It's expensive. Without insurance, $900 a month. That means I'll meet my deductible in two and half months if nothing else goes on, and then I'll be paying $180 out of pocket. That also means I'll probably meet my max out of pocket. On the other hand, pump supplies and insulin are a lot more expensive.
I still have around 11 boxes of infusion sets and a bunch of insulin. But right now, I'm using half of my old basal, doing some small corrections.
I'm losing weight. The doctors office saw 3 pounds in two weeks.
CVS/Caremark are being jerks about it. Now this COULD be my doctor's office but they want pre-authorization and that hasn't happened yet. I was given two sample pens and right now, I have 8 days left. I'm going to try to get another sample box tomorrow AND have already started pushing the pre-authorization. I'm willing to be since the plan is changing on January 1, CVS/Caremark is dragging their feet. I hate feeling like a drug addict.
My blood sugar is super smooth with the current pump settings. I'm waking up with 120-130 blood sugar (yes, I would like it lower), and I'm not having to count carbs. I haven't seen a blood sugar higher than 180 since we decided on these pump settings.
I'm using 19 units of insulin now and was using 65 units of insulin.
When I was in sixth grade and for two years after we lived near people with show dogs, Basinji’s. My sister and I earned pocket money helping take care of them. As a result, I got to work as a candy stripper in the neonatal unit, but my sister got to help show their dogs. I have wanted to show my own dog every since though being the first candy stripper in a neonatal unit at that hospital was cool.
When I finally got in to a situation where a dog made sense, I was married and my husband said any dog as long as it was a beagle. I didn’t know any better and bought a field beagle. I did show her in conformation but didn’t get anywhere in conformation though she did end up being the Number One Obedience beagle in the country.
Several dogs later, some Police K9 work, and I got my first conformation beagle, Macy. I did show her, but she is definitely a pet. She has done well in agility, but retired now, at 12.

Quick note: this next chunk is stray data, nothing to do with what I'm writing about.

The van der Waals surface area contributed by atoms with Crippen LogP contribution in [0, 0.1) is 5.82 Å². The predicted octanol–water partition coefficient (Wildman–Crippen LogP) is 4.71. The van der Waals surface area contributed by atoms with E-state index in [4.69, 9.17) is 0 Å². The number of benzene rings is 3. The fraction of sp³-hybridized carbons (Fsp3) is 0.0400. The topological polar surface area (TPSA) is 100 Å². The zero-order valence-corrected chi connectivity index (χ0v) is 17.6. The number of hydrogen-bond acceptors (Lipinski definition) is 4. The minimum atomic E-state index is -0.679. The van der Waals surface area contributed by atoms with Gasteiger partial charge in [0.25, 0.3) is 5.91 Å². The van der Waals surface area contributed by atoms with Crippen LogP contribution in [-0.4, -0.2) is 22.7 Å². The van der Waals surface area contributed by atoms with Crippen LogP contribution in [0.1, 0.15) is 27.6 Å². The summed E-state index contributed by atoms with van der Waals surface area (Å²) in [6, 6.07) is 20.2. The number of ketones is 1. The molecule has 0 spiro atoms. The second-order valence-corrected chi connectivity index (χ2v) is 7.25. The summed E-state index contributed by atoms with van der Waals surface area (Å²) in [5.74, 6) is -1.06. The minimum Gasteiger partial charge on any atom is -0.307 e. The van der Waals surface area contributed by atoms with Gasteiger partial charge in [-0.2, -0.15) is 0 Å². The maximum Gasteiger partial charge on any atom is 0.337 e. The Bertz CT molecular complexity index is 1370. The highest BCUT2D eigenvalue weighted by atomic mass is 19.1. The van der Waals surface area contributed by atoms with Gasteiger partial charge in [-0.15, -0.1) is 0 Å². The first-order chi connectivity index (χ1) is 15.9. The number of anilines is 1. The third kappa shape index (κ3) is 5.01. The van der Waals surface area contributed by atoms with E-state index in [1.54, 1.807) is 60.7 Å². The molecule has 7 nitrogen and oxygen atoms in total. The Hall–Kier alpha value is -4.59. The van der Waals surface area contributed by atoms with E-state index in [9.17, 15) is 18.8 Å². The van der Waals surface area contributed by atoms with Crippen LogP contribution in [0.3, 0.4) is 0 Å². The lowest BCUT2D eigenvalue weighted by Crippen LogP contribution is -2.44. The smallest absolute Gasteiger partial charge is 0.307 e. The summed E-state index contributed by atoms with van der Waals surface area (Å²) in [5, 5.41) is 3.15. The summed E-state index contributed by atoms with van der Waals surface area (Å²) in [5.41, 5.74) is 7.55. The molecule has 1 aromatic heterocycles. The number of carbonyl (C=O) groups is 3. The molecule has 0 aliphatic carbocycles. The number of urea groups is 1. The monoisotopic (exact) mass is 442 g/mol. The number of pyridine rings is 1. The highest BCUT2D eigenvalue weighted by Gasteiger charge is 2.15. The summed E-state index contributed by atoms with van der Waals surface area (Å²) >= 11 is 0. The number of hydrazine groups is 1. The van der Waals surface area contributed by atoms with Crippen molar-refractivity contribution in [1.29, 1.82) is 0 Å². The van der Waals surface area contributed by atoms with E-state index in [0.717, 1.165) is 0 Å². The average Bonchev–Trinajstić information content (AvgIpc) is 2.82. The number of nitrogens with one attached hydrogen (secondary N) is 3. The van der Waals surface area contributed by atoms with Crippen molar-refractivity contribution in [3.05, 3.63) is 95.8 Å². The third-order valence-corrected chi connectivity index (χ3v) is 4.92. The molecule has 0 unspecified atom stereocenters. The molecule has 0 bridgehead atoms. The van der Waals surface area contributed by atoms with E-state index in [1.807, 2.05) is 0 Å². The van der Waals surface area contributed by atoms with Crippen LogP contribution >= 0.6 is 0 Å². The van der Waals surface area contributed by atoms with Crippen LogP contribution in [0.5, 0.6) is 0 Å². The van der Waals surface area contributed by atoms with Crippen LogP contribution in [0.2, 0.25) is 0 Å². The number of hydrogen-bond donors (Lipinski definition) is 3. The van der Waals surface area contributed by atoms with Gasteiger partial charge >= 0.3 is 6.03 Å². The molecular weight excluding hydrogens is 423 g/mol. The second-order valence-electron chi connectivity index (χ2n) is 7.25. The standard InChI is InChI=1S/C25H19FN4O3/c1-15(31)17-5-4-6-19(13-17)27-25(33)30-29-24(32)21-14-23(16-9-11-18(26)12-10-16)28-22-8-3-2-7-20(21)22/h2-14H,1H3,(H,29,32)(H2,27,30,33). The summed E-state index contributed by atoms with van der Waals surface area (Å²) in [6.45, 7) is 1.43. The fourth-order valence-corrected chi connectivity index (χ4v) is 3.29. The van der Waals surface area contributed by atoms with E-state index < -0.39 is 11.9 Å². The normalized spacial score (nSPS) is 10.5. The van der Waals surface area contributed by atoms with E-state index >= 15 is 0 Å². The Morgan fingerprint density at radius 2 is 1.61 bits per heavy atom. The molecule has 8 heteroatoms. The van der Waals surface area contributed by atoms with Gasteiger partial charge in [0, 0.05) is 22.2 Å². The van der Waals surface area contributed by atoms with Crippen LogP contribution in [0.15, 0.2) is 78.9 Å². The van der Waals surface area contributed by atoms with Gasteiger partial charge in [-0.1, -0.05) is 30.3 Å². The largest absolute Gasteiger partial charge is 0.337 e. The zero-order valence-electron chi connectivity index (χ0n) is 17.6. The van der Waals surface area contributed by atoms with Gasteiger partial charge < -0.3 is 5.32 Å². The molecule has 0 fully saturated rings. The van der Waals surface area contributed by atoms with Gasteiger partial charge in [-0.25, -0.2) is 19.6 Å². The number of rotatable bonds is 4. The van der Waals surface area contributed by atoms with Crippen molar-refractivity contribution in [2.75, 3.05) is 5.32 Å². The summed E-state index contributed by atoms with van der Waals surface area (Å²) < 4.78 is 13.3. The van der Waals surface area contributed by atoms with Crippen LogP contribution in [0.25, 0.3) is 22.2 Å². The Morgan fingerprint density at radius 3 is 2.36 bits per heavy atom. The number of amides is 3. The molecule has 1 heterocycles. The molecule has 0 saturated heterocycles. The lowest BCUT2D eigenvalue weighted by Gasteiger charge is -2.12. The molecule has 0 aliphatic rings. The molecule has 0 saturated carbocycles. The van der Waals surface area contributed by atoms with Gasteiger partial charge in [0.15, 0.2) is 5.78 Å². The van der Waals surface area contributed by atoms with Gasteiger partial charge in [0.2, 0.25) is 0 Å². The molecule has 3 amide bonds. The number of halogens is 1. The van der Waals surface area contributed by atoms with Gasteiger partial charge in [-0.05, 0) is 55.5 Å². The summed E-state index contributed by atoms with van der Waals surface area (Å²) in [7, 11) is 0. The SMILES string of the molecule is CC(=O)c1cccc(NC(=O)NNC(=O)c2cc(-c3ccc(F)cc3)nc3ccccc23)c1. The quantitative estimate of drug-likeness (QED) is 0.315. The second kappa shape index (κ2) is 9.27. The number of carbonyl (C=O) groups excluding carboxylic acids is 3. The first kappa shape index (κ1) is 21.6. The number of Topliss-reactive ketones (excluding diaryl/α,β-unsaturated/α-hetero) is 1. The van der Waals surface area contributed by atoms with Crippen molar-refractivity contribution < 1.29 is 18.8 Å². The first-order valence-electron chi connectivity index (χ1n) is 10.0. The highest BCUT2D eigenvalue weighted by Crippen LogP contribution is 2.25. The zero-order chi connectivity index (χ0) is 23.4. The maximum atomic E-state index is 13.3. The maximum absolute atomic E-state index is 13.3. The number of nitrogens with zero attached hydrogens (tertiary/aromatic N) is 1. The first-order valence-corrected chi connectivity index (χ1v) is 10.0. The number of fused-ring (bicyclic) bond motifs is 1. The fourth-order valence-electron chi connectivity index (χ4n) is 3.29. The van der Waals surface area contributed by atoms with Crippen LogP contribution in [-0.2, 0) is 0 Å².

My next beagle, Dulce, did better, winning a point in Mississippi. She is my diabetes alert dog.
Macy, Dulce and my new girl are all from the same breeder, who I have known for over 25 years. Macy is out of Ben who is considered the number one beagle of all time by many dog people. Dulce is out of PD, who is also out of Ben, and also did well.
Summer and I have been training at conformation classes since I got her, a little over a year ago, and have also been training for agility. She loves both classes.
Two weeks ago today, I saw an endocrinologist for the first time since February. I like her and saw her again today.
She asked me a question that hadn't been asked in a really long time -- what happens if you aren't on the pump? I told her I didn't know.
They, the CDE and the Endocrinologist wanted me to try a new type of diabetes drug. They suggested with Victoza or Januvia. I chose Victoza since I've had bad days with drugs stuck in my body too long.
I saw a lot of lows, even the first week on Victoza and this week has been worse. I made a series of mistakes with my insulin pump which should have put me in the hospital with a high blood sugar and I came out of it with a blood sugar of 180.
So I turned off my pump, but still used it to track my blood sugar. My blood sugar slowly climbed but not the way it should have, so I made an appointment to see the endo again.
Office didn't remember I had been there two weeks ago.
Couldn't download my pump and it was because I was on a temp basal.